Marcus M. Wilkerson, Public Opinion and the Spanish-American War: A Study in War Propaganda (Baton Rouge: Louisiana State University Press, 1932).
secondary

Philip Seib, Headline Diplomacy: How News Coverage Affects Foreign Policy (Westport, CT: Praeger, 1997).
primary

Robert W. Desmond, The Press And World Affairs
(New York: D. Appleton-Century, 1937).
secondary

Rodger Streitmatter, Mightier Than the Sword: How the News Media Have Shaped American History (Boulder, CO: Westview Press, 1997).
secondary

W. Joseph Campbell, Yellow Journalism: Puncturing The Myths, Defining The Legacies (Westport, CT: Praeger, 2001).
secondary

William V. Kennedy, The Military and the Media: Why the Press Cannot Be Trusted to Cover a War (Westport, CT: Praeger Publishers, 1993).
primary


early american journalsim
Barbara Holland, Gentlemen's Blood: A History Of Duelling (New York: Bloomsbury, 2004).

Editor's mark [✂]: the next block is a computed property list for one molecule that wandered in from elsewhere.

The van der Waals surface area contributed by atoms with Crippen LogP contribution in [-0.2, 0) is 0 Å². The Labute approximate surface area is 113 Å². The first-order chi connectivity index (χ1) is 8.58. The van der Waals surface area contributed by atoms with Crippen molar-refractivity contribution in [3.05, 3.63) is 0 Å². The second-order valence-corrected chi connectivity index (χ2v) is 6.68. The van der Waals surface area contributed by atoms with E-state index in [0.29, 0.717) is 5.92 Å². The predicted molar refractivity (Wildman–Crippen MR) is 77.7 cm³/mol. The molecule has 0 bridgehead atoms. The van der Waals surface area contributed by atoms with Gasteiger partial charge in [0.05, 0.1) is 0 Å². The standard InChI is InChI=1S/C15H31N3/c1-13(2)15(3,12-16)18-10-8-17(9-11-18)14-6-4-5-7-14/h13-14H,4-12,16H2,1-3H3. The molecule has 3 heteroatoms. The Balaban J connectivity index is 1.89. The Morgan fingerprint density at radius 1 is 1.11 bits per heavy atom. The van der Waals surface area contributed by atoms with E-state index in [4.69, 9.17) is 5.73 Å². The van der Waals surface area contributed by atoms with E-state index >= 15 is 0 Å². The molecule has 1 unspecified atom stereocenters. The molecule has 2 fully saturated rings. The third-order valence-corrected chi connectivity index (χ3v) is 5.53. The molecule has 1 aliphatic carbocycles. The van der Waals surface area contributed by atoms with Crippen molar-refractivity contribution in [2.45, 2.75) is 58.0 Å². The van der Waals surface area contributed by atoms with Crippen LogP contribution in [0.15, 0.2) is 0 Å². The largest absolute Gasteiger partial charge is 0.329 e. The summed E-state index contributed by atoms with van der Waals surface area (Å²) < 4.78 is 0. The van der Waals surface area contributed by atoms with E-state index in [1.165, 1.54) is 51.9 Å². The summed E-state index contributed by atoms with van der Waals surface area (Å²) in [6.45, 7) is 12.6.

secondary

George H. Douglas, The Golden Age of the Newspaper (Santa Barbara, CA: Greenwood Press, 1999).
secondary

Ted Curtis Smythe, The Gilded Age Press, 1865-1900 (Westport, CT: Praeger, 2003).
secondary

W. Joseph Campbell, The Year That Defined American Journalism (New York: Routledge, 2006).
secondary

american journalism, histories and profiles
Barbara Belford, Brilliant Bylines: A Biographical Anthology Of Notable Newspaperwomen In America (Chicago: Columbia University Press, 1986).
secondary

David H. Weaver and G. Cleveland Wilhoit, The American Journalist in the 1990s: U.S. News People at the End of an Era (Mahwah, NJ: Lawrence Erlbaum Associates, 1996).
primary

Donald A. Ritchie, American Journalists: Getting the Story (Oxford: Oxford University Press, 1997).